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What is SAP Fiori? An introduction to SAP’s new UI for S4/HANA

In 2013, SAP saw its renowned classic GUI revolutionised with the first instalment of SAP Fiori, a user experience (UX) for SAP software. What originally started with a small number of apps has since evolved significantly and integrated various solutions such as SAP S/4HANA, SAP SuccessFactors Employee Central, SAP Ariba and SAP Analytics Cloud. Fiori’s goal was to introduce a new approach to app design, development and navigation. This approach could serve as both a complement to and replacement of the original user interface. The latter is often referred to as a Fiori First mentality. Five adjectives were set to steer its past, current and future development: simple, coherent, adaptive, delightful and role-based. In other words, Fiori seeks to improve its users’ experience, productivity and insight by offering an intuitive, consistent, intelligent, and customizable interface, which runs on any device (e.g. desktop, smartphone, tablet). Moving away from excessive navigation menus and content structures, a simple set of apps grants employees quick access to the functionalities and information they require on the regular to fulfil their business functions. In what follows, this article will dive deeper into SAP Fiori’s look and feel, and how it could bring value to your business.

The ingredients of the Fiori Launchpad

At the foundation of SAP Fiori lies a collection of applications. Traditionally, these can be classified in ‘transactional apps’, ‘analytical apps’ and ‘info sheets’. Transactional apps correspond with the classic SAP transactions used to launch well-known process steps. They do not necessarily match perfectly with the original transactions, but may also focus on specific parts of a transaction, specific use contexts, or brand-new S/4HANA business processes. If required, any missing (custom) GUI apps can nevertheless still be transformed into transactional Fiori applications. Analytical apps promote the monitoring of KPIs, live status indicators such as the number of outstanding invoices, charts, and other relevant, actionable figures. Lastly, info sheets deliver formalised information and reports. They smooth down the navigation to both related info sheets and transactional apps. Of late, the distinction between the previously mentioned three types of apps has nonetheless been watered down, and hybrid forms have emerged. By way of illustration, ‘overview pages’ constitute small-scale dashboards within a certain business domain. Flexible and customizable, they present a set of cards containing intel from and entry points to various other apps. An example of an overview page can be found in Figure 1. A browsable collection of all Fiori apps provided by SAP can be found online in the Fiori App Library.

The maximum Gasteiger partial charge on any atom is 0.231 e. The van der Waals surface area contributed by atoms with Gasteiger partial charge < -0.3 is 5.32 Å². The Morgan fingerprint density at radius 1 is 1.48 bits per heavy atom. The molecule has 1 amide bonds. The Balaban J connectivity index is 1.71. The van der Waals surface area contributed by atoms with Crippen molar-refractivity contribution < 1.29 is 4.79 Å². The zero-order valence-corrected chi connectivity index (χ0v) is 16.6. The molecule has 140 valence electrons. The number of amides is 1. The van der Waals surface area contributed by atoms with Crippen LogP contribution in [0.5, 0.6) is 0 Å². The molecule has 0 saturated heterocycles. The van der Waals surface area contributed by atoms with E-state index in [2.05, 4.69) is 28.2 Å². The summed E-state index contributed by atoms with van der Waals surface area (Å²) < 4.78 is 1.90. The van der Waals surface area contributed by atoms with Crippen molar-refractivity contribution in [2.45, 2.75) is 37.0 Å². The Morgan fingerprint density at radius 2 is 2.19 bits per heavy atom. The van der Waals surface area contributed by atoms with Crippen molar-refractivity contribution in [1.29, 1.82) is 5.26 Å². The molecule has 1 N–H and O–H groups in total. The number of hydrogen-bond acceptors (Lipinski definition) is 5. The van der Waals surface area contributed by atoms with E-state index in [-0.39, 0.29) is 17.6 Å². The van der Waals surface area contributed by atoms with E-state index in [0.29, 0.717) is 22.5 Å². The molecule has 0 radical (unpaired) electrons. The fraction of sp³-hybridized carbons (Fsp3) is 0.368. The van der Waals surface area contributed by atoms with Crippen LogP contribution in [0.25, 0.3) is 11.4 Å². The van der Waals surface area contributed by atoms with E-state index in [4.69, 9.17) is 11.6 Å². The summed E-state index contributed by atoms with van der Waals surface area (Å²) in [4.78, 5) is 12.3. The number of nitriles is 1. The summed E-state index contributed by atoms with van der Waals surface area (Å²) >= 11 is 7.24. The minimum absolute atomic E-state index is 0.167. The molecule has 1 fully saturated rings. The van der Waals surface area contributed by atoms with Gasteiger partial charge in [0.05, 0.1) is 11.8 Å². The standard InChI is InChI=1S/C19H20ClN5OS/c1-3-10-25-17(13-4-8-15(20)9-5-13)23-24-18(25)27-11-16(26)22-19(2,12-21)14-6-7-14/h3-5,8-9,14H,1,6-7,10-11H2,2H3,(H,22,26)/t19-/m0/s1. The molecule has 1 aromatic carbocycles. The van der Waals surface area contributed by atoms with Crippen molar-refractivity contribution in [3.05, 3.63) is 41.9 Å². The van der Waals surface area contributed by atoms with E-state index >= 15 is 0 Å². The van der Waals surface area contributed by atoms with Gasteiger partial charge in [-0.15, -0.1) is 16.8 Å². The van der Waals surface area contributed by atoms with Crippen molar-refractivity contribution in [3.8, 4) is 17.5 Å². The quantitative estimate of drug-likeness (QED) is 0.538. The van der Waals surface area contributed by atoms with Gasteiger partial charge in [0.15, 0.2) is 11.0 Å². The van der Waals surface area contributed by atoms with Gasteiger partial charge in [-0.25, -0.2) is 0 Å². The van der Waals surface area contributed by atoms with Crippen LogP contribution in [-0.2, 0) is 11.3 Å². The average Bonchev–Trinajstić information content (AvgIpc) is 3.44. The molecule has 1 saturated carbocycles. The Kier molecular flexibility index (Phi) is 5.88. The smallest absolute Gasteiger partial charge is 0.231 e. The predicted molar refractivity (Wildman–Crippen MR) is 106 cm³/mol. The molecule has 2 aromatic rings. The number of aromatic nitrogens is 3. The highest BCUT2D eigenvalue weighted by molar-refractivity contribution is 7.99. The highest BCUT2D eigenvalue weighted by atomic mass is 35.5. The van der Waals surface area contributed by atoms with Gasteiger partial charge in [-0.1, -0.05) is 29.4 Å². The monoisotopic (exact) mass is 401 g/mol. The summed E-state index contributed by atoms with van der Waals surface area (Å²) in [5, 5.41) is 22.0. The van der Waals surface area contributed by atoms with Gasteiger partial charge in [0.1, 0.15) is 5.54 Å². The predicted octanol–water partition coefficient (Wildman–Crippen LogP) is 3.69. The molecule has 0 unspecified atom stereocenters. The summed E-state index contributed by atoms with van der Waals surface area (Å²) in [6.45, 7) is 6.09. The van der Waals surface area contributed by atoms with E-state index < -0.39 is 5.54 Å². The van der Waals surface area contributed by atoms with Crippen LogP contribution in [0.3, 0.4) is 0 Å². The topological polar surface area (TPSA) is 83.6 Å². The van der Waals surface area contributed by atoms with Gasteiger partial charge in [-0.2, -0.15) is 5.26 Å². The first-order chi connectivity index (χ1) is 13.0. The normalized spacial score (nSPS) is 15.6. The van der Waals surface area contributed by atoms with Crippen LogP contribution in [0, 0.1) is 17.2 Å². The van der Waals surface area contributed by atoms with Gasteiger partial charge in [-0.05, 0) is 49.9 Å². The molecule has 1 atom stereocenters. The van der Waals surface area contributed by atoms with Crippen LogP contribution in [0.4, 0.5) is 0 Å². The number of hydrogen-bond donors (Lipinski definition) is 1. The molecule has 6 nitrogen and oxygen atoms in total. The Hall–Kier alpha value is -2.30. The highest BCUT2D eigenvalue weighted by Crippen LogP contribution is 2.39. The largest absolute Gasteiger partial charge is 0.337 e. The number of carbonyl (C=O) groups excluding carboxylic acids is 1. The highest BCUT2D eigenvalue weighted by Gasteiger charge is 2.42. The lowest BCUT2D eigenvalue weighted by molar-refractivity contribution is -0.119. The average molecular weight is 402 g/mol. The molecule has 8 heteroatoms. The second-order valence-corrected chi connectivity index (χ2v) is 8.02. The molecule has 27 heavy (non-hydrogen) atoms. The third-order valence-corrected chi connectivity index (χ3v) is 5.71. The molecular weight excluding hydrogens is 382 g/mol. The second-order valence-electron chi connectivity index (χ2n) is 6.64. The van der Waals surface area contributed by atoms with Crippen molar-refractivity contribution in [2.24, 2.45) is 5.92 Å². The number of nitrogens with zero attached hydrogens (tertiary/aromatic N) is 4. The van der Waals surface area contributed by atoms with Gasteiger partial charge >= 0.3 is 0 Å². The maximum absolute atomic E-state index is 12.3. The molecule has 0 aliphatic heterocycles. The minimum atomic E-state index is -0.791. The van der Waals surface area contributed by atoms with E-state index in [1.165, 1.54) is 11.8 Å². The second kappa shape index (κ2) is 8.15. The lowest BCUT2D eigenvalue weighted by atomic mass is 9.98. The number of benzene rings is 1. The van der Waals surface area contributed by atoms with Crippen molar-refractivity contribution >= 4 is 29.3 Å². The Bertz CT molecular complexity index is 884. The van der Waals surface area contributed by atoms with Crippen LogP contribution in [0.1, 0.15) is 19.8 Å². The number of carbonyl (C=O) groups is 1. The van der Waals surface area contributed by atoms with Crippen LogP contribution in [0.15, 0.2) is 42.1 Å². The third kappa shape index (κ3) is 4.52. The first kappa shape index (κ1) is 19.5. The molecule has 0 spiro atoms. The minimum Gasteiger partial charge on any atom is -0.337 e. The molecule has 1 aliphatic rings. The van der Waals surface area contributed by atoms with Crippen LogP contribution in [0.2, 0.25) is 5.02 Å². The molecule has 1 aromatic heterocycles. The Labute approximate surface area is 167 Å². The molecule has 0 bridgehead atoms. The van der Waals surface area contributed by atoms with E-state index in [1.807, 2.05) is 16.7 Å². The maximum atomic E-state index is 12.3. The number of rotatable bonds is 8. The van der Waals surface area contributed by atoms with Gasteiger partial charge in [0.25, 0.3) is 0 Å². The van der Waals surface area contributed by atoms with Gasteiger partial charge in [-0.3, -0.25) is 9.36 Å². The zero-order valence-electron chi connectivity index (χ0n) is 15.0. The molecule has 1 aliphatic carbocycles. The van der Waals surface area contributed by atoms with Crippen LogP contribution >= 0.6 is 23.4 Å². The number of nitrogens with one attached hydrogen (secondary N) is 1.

Fiori Accounts Receivable
Figure 1: Example of an Accounts Receivable overview page.

The allocation of applications to SAP users occurs through catalogues and user roles. Business catalogues are collections of apps required by a certain user group, which are mindful of both the business context and any dependencies among the apps. When assigning a catalogue to one or more user roles, all users in possession of the role(s) will be able to avail themselves of the apps included. SAP offers template business roles and catalogues, which can be explored, copied, and tailored to a business’s specific needs. For all SAP applications, the required standard catalogues or roles are given in the Fiori App Library.

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Regardless of the device used, the Fiori Launchpad constitutes a users main entry point to his apps. On the Launchpad applications are depicted as either a tile or a hyperlink and can be arranged on a single home page or a set of spaces. The home page (Figure 2) is the original concept and offers a single level of structuring page content. When applying the principle of the home page, an administrator can assign one or more meaningful groups of apps to a user role. These groups can be either custom-made or based on an SAP standard. They will, by default, appear on the users’ Launchpad home page. To avoid unnecessary clutter and inferior system performance, groups should only contain the most frequently used apps in a users’ assigned catalogues. Less frequently used apps can still be accessed by the user via the Launchpad’s search bar, navigation menu or App Finder. The second possible Launchpad layout is the ‘spaces’ concept (Figure 3). Only available for release SAP S/4HANA 2020 or higher, ‘spaces’ offer their users a more stable and structured display, consisting of three levels of flexibility. The highest level, the space itself, should be designed to support the tasks of a certain business role. On the second content level, a space contains one or more pages, which are built around a certain work context. On the third level, you can arrange apps in different sections. Once again, administrators determine which spaces appear by default on a user groups Launchpad. These spaces can be custom-made or based on SAP standards and, to avoid unnecessary complexity, should only feature a minimal set of the users most essential apps.